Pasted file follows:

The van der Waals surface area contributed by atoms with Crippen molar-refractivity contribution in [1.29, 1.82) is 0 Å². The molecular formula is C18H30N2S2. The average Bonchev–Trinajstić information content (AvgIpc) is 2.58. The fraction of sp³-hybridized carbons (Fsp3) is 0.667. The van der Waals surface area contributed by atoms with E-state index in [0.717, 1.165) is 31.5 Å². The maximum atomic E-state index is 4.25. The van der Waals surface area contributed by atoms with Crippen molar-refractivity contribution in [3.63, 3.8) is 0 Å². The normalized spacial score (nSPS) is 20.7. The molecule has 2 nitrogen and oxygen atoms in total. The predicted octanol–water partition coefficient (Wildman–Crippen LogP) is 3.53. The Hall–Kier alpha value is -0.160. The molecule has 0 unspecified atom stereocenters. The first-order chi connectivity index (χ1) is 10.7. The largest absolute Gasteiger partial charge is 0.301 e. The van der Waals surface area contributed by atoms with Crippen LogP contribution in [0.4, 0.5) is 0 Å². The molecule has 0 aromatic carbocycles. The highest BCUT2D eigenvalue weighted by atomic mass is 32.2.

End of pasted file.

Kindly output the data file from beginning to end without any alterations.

The van der Waals surface area contributed by atoms with Crippen molar-refractivity contribution in [1.29, 1.82) is 0 Å². The molecular formula is C18H30N2S2. The average Bonchev–Trinajstić information content (AvgIpc) is 2.58. The fraction of sp³-hybridized carbons (Fsp3) is 0.667. The van der Waals surface area contributed by atoms with E-state index in [0.717, 1.165) is 31.5 Å². The maximum atomic E-state index is 4.25. The van der Waals surface area contributed by atoms with Crippen molar-refractivity contribution in [3.63, 3.8) is 0 Å². The normalized spacial score (nSPS) is 20.7. The molecule has 2 nitrogen and oxygen atoms in total. The predicted octanol–water partition coefficient (Wildman–Crippen LogP) is 3.53. The Hall–Kier alpha value is -0.160. The molecule has 0 unspecified atom stereocenters. The first-order chi connectivity index (χ1) is 10.7. The largest absolute Gasteiger partial charge is 0.301 e. The van der Waals surface area contributed by atoms with Crippen LogP contribution in [0.4, 0.5) is 0 Å². The molecule has 0 aromatic carbocycles. The highest BCUT2D eigenvalue weighted by atomic mass is 32.2.